$x \cdot y=\sum_{k=1}^{n} x_{k} y_{k},$

as in $$E^{n} .$$ The reader will easily verify (exactly as for $$E^{n}$$) that, for $$x, y \in C^{n}$$ and $$a, b \in C,$$ we have the following properties:

1. $$x \cdot y \in C ;$$ thus $$x \cdot y$$ is a scalar, not a vector.

2. $$x \cdot x \in E^{1},$$ and $$x \cdot x \geq 0 ;$$ moreover, $$x \cdot x=0$$ iff $$x=\overrightarrow{0} .$$ (Thus the dot product of a vector by itself is a real number $$\geq 0 . )$$

3. $$x \cdot y=\overline{y \cdot x}(=$$ conjugate of $$y \cdot x) .$$ Commutativity fails in general.

4. $$(a x) \cdot(b y)=(a \overline{b})(x \cdot y) .$$ Hence $$\left(\mathrm{iv}^{\prime}\right)(a x) \cdot y=a(x \cdot y)=x \cdot(\overline{a} y)$$.

5. $$(x+y) \cdot z=x \cdot z+y \cdot z$$ and $$\left(\mathrm{5}^{\prime}\right) z \cdot(x+y)=z \cdot x+z \cdot y$$.

Observe that (5') follows from (5) by (3). (Verify!)

III. Sometimes (but not always) dot products can also be defined in real or complex linear spaces other than $$E^{n}$$ or $$C^{n},$$ in such a manner as to satisfy the laws (1)-(5), hence also (5'), listed above, with $$C$$ replaced by $$E^{1}$$ if the space is real. If these laws hold, the space is called Euclidean. For example, $$E^{n}$$ is a real Euclidean space and $$C^{n}$$ is a complex one.

In every such space, we define absolute values of vectors by

$|x|=\sqrt{x \cdot x}.$

(This root exists in $$E^{1}$$ by formula (ii).) In particular, this applies to $$E^{n}$$ and $$C^{n} .$$ Then given any vectors $$x, y$$ and a scalar $$a,$$ we obtain as before the following properties:

(a') $$|x| \geq 0 ;$$ and $$|x|=0$$ iff $$x=\overrightarrow{0}$$.

(b') $$|a x|=|a||x|$$.

(c') Triangle inequality: $$|x+y| \leq|x|+|y|$$.

(d') Cauchy-Schwarz inequality: $$|x \cdot y| \leq|x||y|,$$ and $$|x \cdot y|=|x||y|$$ iff $$x \| y$$ (i.e., $$x=a y$$ or $$y=a x$$ for some scalar $$a ) .$$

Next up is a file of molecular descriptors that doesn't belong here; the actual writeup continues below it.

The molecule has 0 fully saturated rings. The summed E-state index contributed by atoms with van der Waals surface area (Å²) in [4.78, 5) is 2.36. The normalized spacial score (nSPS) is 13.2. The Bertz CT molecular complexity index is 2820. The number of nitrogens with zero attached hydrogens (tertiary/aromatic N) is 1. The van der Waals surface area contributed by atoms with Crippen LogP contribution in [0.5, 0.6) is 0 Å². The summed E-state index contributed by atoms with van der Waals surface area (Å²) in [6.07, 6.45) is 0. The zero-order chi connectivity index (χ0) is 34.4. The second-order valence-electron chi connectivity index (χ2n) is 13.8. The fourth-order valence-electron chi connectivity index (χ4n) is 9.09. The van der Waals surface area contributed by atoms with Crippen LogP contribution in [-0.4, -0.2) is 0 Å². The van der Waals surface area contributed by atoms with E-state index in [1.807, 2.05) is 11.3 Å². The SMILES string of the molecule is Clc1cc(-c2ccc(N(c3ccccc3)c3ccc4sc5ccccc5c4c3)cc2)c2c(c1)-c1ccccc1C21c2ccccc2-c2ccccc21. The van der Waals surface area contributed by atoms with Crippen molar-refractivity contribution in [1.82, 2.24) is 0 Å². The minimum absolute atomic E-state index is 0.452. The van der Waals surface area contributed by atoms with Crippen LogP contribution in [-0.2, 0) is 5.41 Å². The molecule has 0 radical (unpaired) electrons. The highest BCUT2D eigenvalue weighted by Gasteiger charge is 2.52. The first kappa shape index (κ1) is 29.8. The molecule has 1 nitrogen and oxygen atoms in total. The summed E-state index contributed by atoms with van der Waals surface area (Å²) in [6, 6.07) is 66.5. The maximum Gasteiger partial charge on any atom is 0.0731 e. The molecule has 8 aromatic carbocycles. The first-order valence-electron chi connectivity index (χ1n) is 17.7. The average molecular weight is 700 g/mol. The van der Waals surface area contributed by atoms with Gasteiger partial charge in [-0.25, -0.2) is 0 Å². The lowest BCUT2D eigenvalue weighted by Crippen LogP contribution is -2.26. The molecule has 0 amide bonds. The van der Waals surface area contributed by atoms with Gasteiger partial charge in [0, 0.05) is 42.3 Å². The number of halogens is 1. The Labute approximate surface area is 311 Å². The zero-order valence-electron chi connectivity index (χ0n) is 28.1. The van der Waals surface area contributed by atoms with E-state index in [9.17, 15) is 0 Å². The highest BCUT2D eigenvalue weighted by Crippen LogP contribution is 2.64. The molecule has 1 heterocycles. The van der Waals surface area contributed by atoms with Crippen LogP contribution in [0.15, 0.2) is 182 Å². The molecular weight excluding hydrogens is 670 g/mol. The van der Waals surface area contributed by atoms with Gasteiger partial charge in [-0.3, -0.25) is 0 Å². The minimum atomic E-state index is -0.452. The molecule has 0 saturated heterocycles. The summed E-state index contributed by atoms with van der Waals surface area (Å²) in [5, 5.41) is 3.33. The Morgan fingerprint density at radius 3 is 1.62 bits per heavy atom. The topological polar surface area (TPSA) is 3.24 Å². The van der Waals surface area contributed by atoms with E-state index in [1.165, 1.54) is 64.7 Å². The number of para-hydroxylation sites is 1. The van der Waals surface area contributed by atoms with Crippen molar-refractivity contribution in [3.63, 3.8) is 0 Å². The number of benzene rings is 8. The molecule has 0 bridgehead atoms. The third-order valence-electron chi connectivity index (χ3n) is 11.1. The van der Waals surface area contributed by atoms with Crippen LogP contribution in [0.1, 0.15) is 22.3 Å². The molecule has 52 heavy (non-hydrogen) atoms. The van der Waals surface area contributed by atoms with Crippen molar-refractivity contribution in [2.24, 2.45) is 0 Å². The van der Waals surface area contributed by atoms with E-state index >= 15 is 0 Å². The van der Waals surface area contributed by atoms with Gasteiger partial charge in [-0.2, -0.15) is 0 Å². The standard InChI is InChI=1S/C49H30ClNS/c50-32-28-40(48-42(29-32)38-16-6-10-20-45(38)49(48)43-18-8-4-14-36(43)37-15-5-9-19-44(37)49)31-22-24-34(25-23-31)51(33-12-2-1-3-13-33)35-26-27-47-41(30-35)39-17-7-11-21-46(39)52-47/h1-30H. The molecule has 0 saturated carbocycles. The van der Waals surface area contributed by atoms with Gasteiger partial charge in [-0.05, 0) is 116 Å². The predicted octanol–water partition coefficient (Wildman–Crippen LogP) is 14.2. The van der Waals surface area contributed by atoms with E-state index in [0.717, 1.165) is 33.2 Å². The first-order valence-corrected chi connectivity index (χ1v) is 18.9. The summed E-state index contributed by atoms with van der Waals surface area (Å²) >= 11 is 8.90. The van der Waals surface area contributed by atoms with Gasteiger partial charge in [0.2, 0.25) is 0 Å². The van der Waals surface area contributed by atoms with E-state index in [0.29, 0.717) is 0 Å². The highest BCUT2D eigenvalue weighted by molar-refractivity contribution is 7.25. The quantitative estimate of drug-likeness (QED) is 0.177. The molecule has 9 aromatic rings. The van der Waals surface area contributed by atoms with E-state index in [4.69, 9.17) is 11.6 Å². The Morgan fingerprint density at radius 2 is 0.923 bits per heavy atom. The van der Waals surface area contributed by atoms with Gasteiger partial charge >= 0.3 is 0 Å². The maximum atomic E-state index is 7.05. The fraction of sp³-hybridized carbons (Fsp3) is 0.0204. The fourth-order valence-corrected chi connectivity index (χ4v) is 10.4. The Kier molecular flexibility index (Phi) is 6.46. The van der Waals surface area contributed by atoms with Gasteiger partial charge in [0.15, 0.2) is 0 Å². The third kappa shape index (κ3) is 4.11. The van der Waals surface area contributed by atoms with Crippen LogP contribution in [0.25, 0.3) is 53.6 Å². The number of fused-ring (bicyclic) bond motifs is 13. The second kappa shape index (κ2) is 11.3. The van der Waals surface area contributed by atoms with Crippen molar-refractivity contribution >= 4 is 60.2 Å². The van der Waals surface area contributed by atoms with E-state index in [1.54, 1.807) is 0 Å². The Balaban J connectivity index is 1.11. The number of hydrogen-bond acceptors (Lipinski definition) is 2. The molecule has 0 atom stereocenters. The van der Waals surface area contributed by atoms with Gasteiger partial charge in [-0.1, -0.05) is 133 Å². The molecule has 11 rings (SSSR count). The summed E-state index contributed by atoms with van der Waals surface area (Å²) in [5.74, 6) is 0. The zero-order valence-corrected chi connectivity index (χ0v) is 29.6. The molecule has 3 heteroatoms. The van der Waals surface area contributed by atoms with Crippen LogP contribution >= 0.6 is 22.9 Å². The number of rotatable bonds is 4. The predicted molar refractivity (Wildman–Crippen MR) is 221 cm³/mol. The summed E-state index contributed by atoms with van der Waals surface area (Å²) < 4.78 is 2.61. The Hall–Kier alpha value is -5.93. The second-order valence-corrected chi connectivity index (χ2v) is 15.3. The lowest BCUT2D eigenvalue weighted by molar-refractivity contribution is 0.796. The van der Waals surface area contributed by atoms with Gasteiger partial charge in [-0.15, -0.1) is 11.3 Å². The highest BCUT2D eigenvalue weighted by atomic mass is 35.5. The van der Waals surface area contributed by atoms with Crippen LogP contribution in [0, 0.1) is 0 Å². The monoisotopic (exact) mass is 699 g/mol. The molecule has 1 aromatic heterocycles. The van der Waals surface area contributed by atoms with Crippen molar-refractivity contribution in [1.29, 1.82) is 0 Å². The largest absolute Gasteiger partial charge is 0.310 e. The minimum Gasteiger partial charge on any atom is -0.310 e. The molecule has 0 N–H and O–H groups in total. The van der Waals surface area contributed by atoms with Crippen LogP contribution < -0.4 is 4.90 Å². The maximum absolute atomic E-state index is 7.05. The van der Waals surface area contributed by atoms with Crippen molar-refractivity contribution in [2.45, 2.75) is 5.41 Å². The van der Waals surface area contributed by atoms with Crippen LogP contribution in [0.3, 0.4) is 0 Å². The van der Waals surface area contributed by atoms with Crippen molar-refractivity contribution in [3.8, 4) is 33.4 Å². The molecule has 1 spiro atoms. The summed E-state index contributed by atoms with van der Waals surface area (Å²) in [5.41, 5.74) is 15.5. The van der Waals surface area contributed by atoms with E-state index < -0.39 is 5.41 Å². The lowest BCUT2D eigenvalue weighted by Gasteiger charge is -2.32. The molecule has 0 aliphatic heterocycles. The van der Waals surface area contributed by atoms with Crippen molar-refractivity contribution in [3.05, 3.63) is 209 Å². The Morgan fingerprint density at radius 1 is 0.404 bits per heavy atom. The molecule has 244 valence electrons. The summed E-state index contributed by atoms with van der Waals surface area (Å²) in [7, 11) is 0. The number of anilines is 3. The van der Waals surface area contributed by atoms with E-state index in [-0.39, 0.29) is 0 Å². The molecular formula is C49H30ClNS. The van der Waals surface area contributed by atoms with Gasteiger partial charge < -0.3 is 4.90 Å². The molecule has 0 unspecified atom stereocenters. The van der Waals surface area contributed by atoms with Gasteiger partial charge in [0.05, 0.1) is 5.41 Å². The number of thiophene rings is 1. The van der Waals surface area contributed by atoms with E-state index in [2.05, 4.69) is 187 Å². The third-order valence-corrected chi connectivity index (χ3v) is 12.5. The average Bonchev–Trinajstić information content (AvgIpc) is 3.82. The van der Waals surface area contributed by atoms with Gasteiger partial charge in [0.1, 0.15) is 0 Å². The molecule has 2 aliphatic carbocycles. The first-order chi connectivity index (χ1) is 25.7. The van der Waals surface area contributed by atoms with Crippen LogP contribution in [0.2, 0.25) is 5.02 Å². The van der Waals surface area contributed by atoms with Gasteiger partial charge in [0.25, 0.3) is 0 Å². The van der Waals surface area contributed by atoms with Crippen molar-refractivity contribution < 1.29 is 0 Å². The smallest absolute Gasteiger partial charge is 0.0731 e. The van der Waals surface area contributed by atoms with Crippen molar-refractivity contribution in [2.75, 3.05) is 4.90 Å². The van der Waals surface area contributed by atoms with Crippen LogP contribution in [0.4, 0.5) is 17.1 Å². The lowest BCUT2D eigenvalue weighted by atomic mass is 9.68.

We prove only (d') ;\) the rest is proved as in Theorem 4 of §§1-3.

If $$x \cdot y=0,$$ all is trivial, so let $$z=x \cdot y=r c \neq 0,$$ where $$r=|x \cdot y|$$ and $$c$$ has modulus $$1,$$ and let $$y^{\prime}=c y .$$ For any (variable $$) t \in E^{1},$$ consider $$\left|t x+y^{\prime}\right| .$$ By definition and (5),(3), and (4),

\begin{aligned}\left|t x+y^{\prime}\right|^{2} &=\left(t x+y^{\prime}\right) \cdot\left(t x+y^{\prime}\right) \\ &=t x \cdot t x+y^{\prime} \cdot t x+t x \cdot y^{\prime}+y^{\prime} \cdot y^{\prime} \\ &=t^{2}(x \cdot x)+t\left(y^{\prime} \cdot x\right)+t\left(x \cdot y^{\prime}\right)+\left(y^{\prime} \cdot y^{\prime}\right) \end{aligned}

since $$\overline{t}=t .$$ Now, since $$c \overline{c}=1$$,

$x \cdot y^{\prime}=x \cdot(c y)=(\overline{c} x) \cdot y=\overline{c} r c=r=|x \cdot y|.$

Similarly,

$y^{\prime} \cdot x=\overline{x \cdot y^{\prime}}=\overline{r}=r=|x \cdot y|, x \cdot x=|x|^{2}, \text{ and } y^{\prime} \cdot y^{\prime}=y \cdot y=|y|^{2}.$

Thus we obtain

$\left(\forall t \in E^{1}\right) \quad|t x+c y|^{2}=t^{2}|x|^{2}+2 t|x \cdot y|+|y|^{2}.$

Here $$|x|^{2}, 2|x \cdot y|,$$ and $$|y|^{2}$$ are fixed real numbers. We treat them as coefficients in $$t$$ of the quadratic trinomial

$f(t)=t^{2}|x|^{2}+2 t|x \cdot y|+|y|^{2}.$

Now if $$x$$ and $$y$$ are not parallel, then $$c y \neq-t x,$$ and so

$|t x+c y|=\left|t x+y^{\prime}\right| \neq 0$

for any $$t \in E^{1} .$$ Thus by $$(1),$$ the quadratic trinomial has no real roots; hence its discriminant,

$4|x \cdot y|^{2}-4(|x||y|)^{2},$

is negative, so that $$|x \cdot y|<|x||y|.$$

If, however, $$x \| y,$$ one easily obtains $$|x \cdot y|=|x||y|,$$ by $$\left(\mathrm{b}^{\prime}\right) .$$ (Verify.)

Thus $$|x \cdot y|=|x||y|$$ or $$|x \cdot y|<|x||y|$$ according to whether $$x \| y$$ or not. $$\square$$

In any Euclidean space, we define distances by $$\rho(x, y)=|x-y| .$$ Planes, lines, and line segments are defined exactly as in $$E^{n} .$$ Thus

$\text{line } \overline{p q}=\left\{p+t(q-p) | t \in E^{1}\right\}( \text{in real and complex spaces alike}).$